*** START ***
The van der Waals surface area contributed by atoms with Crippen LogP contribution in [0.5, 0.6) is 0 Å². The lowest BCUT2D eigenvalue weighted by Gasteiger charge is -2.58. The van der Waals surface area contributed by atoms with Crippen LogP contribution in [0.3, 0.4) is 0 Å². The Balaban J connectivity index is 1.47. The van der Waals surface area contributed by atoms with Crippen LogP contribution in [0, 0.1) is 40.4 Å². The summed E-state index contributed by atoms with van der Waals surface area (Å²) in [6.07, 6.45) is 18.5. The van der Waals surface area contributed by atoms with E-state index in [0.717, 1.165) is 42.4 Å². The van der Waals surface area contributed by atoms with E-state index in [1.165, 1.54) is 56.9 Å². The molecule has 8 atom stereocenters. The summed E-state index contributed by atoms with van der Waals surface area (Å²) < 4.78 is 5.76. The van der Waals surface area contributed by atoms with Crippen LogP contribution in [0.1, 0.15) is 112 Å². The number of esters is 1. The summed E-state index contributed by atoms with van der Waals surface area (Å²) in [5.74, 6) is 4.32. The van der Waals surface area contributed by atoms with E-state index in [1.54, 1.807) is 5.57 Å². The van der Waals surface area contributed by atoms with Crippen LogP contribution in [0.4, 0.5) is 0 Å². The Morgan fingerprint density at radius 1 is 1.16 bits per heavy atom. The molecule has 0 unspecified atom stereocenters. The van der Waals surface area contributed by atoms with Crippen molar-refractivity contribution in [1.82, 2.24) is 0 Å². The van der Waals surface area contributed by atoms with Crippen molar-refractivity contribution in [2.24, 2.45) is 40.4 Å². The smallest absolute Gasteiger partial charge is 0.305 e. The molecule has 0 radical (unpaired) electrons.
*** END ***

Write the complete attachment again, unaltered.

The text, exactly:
The van der Waals surface area contributed by atoms with Crippen LogP contribution in [0.5, 0.6) is 0 Å². The lowest BCUT2D eigenvalue weighted by Gasteiger charge is -2.58. The van der Waals surface area contributed by atoms with Crippen LogP contribution in [0.3, 0.4) is 0 Å². The Balaban J connectivity index is 1.47. The van der Waals surface area contributed by atoms with Crippen LogP contribution in [0, 0.1) is 40.4 Å². The summed E-state index contributed by atoms with van der Waals surface area (Å²) in [6.07, 6.45) is 18.5. The van der Waals surface area contributed by atoms with E-state index in [0.717, 1.165) is 42.4 Å². The van der Waals surface area contributed by atoms with E-state index in [1.165, 1.54) is 56.9 Å². The molecule has 8 atom stereocenters. The summed E-state index contributed by atoms with van der Waals surface area (Å²) < 4.78 is 5.76. The van der Waals surface area contributed by atoms with Crippen LogP contribution in [0.1, 0.15) is 112 Å². The number of esters is 1. The summed E-state index contributed by atoms with van der Waals surface area (Å²) in [5.74, 6) is 4.32. The van der Waals surface area contributed by atoms with E-state index in [1.54, 1.807) is 5.57 Å². The van der Waals surface area contributed by atoms with Crippen LogP contribution in [0.4, 0.5) is 0 Å². The Morgan fingerprint density at radius 1 is 1.16 bits per heavy atom. The molecule has 0 unspecified atom stereocenters. The van der Waals surface area contributed by atoms with Crippen molar-refractivity contribution in [1.82, 2.24) is 0 Å². The van der Waals surface area contributed by atoms with Crippen molar-refractivity contribution in [2.24, 2.45) is 40.4 Å². The smallest absolute Gasteiger partial charge is 0.305 e. The molecule has 0 radical (unpaired) electrons.